Do you know that without a valid will, the government has the power to divide your hard-earned assets?

In Ontario, if a spouse dies without a will, the surviving spouse will receive the first $200,000 of the estate, and the remaining assets must be divided between the surviving spouse and the children. This provision does not extend to common-law partners, who receive nothing unless it is specifically stipulated in a will.

This could create a huge problem for the family. What if a husband wants his estate to go to his non-working spouse to replace his income flow while she recovers from his death? Or what if the children are too young or too unworldly for such inheritances? Inheritances received before the age of 18 are held by a trustee and cannot be immediately accessed if needed. Once the children become of age, they are given the inheritance, but the question remains of how well an 18-year-old can manage a significantly large sum of money.

These and other considerations for your unique circumstances should be discussed with your estate planner. Your discussions with an expert today could eliminate further grief for your loved ones when you are not around to guide them.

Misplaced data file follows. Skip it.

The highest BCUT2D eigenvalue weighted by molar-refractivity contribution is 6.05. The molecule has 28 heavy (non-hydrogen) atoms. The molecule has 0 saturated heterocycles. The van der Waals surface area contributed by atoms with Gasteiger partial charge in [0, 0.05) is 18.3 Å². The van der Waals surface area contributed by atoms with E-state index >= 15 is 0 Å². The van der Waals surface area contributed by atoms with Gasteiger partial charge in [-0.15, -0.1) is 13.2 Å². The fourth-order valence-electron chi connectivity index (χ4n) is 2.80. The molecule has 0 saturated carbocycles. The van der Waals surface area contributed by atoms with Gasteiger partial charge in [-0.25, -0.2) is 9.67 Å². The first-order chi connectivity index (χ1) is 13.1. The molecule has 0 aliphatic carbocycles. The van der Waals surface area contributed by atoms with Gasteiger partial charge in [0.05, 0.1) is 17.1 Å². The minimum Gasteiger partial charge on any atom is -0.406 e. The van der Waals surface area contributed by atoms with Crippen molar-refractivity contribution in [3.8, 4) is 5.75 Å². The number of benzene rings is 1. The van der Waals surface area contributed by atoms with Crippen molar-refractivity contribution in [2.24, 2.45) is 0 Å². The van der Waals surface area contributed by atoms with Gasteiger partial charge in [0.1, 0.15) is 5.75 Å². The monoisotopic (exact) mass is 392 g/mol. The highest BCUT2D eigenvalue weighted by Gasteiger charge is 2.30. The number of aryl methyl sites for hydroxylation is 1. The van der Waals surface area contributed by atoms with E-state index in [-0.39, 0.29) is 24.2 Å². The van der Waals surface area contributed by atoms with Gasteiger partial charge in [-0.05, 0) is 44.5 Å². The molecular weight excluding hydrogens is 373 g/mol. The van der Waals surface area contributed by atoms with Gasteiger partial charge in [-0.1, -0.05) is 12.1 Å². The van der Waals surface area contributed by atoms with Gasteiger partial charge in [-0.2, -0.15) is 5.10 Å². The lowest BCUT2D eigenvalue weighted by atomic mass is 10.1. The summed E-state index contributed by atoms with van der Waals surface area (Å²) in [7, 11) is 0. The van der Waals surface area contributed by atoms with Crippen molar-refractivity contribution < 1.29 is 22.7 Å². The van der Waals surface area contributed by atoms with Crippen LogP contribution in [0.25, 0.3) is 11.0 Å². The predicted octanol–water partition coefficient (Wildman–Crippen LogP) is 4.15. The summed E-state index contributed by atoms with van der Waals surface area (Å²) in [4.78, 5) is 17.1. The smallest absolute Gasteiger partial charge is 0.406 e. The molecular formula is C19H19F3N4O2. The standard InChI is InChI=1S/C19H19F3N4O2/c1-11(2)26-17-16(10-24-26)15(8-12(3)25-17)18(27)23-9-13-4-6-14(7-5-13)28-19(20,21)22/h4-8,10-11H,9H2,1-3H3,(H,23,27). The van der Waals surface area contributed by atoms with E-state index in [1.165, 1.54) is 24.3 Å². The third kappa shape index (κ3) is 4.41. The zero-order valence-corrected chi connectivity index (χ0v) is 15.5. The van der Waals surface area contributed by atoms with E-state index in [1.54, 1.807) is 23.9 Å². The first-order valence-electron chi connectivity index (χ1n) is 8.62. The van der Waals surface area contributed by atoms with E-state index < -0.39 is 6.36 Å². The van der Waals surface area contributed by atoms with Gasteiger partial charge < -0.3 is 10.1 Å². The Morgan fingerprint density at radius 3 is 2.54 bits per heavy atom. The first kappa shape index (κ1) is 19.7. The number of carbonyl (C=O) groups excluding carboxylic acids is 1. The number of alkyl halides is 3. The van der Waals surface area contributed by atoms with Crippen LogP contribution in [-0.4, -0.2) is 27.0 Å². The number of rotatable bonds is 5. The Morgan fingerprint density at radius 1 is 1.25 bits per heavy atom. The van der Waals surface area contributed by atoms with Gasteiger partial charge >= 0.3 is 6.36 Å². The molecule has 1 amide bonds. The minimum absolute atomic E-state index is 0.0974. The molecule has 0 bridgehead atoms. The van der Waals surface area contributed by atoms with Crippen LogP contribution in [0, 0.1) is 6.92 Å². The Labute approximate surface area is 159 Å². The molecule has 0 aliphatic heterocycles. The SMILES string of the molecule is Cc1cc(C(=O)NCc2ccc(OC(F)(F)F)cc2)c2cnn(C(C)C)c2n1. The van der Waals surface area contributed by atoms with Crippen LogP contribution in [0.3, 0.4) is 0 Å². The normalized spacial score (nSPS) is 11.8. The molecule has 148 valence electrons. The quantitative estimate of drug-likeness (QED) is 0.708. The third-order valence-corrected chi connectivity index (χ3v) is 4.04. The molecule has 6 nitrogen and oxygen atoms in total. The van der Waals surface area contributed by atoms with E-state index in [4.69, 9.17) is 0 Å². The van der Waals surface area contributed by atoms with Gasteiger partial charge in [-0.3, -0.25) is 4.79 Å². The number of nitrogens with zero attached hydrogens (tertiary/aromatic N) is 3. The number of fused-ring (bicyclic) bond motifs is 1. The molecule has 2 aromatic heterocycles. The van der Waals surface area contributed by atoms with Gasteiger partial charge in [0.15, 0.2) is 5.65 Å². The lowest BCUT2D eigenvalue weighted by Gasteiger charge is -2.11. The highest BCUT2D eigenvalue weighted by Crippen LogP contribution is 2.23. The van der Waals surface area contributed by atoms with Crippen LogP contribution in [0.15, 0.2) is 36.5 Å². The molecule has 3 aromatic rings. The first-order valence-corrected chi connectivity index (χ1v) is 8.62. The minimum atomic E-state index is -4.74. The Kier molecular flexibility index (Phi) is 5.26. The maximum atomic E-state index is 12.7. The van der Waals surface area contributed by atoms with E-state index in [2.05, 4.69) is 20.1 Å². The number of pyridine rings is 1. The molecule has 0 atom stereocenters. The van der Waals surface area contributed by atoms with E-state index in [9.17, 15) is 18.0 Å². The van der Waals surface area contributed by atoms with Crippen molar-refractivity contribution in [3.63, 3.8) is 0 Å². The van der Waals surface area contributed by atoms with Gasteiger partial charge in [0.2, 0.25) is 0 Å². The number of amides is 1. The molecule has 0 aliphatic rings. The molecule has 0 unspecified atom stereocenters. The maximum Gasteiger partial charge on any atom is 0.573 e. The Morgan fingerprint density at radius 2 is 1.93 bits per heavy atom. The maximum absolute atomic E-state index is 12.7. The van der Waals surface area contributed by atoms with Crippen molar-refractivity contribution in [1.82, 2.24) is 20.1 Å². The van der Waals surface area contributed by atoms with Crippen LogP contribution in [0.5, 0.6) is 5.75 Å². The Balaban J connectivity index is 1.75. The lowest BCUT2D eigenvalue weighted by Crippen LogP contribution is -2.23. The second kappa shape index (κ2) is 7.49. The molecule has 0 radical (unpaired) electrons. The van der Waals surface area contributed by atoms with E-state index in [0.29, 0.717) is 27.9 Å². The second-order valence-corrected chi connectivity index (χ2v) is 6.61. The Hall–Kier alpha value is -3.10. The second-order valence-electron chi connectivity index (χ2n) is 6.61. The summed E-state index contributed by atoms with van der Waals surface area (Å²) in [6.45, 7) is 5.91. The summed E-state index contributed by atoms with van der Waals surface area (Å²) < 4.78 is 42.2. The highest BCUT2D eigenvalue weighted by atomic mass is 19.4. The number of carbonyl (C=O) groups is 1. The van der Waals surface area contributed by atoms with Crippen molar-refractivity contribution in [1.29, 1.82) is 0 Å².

If you would like your loved ones and favourite charities such as Scarborough Health Network Foundation to benefit from the assets you work hard to accumulate, then you should have a valid will.

The process is not as expensive as many people may think – a few hundred dollars, more or less – depending on the complexity of your situation. Careful planning and a solid will can save expensive future costs by avoiding the legal fees to sort out and distribute your assets after death. This is especially important if you are in a blended family or own a business.

For more information on estate planning, please visit the Ministry of Attorney General website at

If you would like to learn more about leaving a gift to SHN Foundation in your will, contact Verna Chen at or 416-219-5789.